“Our goal is not the victory of might but the vindication of right…not peace at the expense of freedom, but both peace and freedom, here in this hemisphere, and, we hope, around the world. God willing, that goal will be achieved.” –“Radio and Television Report to the American People on the Soviet Arms Build-up in Cuba (485),” October 22, 1962, Public Papers of the Presidents: John F. Kennedy, 1962.
“This country cannot afford to be materially rich and spiritually poor.” –“Annual Message to the Congress on the State of the Union (12),” January 14, 1963, Public Papers of the Presidents: John F. Kennedy, 1963.
“And if we cannot end now our differences, at least we can help make the world safe for diversity. For, in the final analysis, our most basic common link is that we all inhabit this small planet. We all breathe the same air. We all cherish our children’s future. And we are all mortal.” –“Commencement Address at American University in Washington, D.C. (232),” June 10, 1963, Public Papers of the Presidents: John F. Kennedy, 1963.
“‘The green beret’ is again becoming a symbol of excellence, a badge of courage, a mark of distinction in the fight for freedom. I know the United States Army will live up to its reputation for imagination, resourcefulness, and spirit as we meet this challenge.” –Letter to the United States Army, April 11, 1962. Papers of John F. Kennedy. Presidential Papers. White House Central Files. Chronological File. Series 1. President’s Outgoing Executive Correspondence, Box 5, Folder: “April 1962: 3-15,” JFKL.
“We celebrate the past to awaken the future”. — Speech at the 25th Anniverary of the Signing of the Social Security Act, Hyde Park, New York, 14 August 1960. Papers of John F. Kennedy. Pre-Presidential Papers. Senate Files. Series 12.1. Speech Files, 1953-1960, Box 910, Folder: “25th Anniversary of the Signing of the Social Security Act, Hyde Park, New York, 14 August 1960,” JFKL.
“A nation reveals itself not only by the men it produces but also by the men it honors, the men it remembers. (439)” –“Remarks at Amherst College upon receiving an Honorary Degree (439),” October 26, 1963, Public Papers of the Presidents: John F. Kennedy, 1963.
“…that we shall be as a city upon a hill – the eyes of all people are upon us.” (Winthrop) — Speech before the Massachusetts State Legislature, Boston, Massachusetts, 9 January 1961. Papers of John F. Kennedy. Presidential Papers. President’s Office Files. Series 3. Speech Files, Box 34, Folder: “Address to Massachusetts State Legislature 9 January 1961,” JFKL.
“A man may die, nations may rise and fall, but an idea lives on”. –“Remarks Recorded for the Opening of a USIA Transmitter at Greenville, North Carolina (55),” February 8, 1963, Public Papers of the Presidents, John F. Kennedy, 1963.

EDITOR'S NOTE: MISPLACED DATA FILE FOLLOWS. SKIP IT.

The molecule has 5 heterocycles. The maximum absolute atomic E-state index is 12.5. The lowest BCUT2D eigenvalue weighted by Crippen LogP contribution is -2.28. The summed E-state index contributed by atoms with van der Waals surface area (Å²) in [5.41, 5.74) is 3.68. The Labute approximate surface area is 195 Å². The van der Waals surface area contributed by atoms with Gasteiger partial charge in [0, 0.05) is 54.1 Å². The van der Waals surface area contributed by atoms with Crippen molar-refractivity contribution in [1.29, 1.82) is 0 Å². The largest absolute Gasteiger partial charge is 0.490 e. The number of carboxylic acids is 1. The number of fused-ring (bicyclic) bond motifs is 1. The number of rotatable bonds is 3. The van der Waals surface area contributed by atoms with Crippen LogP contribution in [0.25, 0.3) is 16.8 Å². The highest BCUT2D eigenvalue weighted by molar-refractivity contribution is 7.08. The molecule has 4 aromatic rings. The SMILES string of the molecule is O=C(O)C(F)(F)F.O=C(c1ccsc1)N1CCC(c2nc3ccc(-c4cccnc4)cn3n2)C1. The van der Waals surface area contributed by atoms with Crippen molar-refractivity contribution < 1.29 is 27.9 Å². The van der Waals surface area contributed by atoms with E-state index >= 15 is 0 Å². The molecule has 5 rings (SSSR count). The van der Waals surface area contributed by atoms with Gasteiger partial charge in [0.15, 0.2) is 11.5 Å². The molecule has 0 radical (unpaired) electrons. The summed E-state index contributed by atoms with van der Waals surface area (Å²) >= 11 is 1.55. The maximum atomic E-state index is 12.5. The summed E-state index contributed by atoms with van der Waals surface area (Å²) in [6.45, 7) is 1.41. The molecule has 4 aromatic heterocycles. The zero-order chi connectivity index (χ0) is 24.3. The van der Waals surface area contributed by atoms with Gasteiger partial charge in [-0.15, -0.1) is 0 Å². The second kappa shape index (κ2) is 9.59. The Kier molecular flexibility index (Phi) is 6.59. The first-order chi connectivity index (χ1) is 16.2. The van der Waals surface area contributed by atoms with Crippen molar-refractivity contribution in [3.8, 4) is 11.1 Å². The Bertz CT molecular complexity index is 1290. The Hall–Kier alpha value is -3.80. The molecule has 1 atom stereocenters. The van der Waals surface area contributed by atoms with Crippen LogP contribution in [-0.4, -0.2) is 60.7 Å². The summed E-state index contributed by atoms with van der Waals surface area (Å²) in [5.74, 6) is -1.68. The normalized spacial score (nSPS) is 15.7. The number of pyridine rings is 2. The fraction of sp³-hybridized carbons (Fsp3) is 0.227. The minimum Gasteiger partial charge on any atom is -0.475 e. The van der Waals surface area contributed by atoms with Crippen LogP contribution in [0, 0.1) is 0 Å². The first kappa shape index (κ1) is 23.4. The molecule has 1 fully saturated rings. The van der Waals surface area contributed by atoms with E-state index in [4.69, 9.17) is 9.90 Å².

“This state, this city, this campus, have stood long for both human rights and human enlightenment, and let that forever be true.” –“Remarks in Nashville at the 90th Convocation of Vanderbilt University (192),” May 18, 1963, Public Papers of the Presidents, John F. Kennedy, 1963.
Inaugural Address (full speech)
“Ask not what your country can do for you…ask what you can do for your country.”
“All this will not be finished in the first one hundred days. Nor will it be finished in the first one thousand days, not in the life of this Administration, nor even perhaps in our lifetime on this planet. But let us begin.”
“Let us never negotiate out of fear. But let us never fear to negotiate.”
“Inaugural Address (1),” January 20, 1961, Public Papers of the Presidents: John F. Kennedy, 1961.
“I think this is the most extraordinary collection of talent, of human knowledge, that has ever been gathered together at the White House, with the possible exception of when Thomas Jefferson dined alone.” –“Remarks at a Dinner Honoring Nobel Prize Winners of the Western Hemisphere (161),” April 29, 1962, Public Papers of the Presidents: John F. Kennedy, 1962.
“There are three things which are real; God, Human Folly and Laughter. The first two are beyond our comprehension so we must do what we can with the third.” –from Tales of the Ramayana, as told by Aubrey Menen (New York: Scribner’s, 1954), p. 276.
“Today we need a nation of minute men; citizens who are not only prepared to take up arms, but citizens who regard the preservation of freedom as a basic purpose of their daily life and who are willing to consciously work and sacrifice for that freedom.” –“Message to Those Participating in Roosevelt Day Commemoration, 29 January 1961.” Papers of John F. Kennedy. Presidential Papers. White House Central Subject Files. Series 14. Federal Government – Organizations (FG), Box 111, Folder: “FG2/Roosevelt, Franklin D. (Executive & General),” JFKL.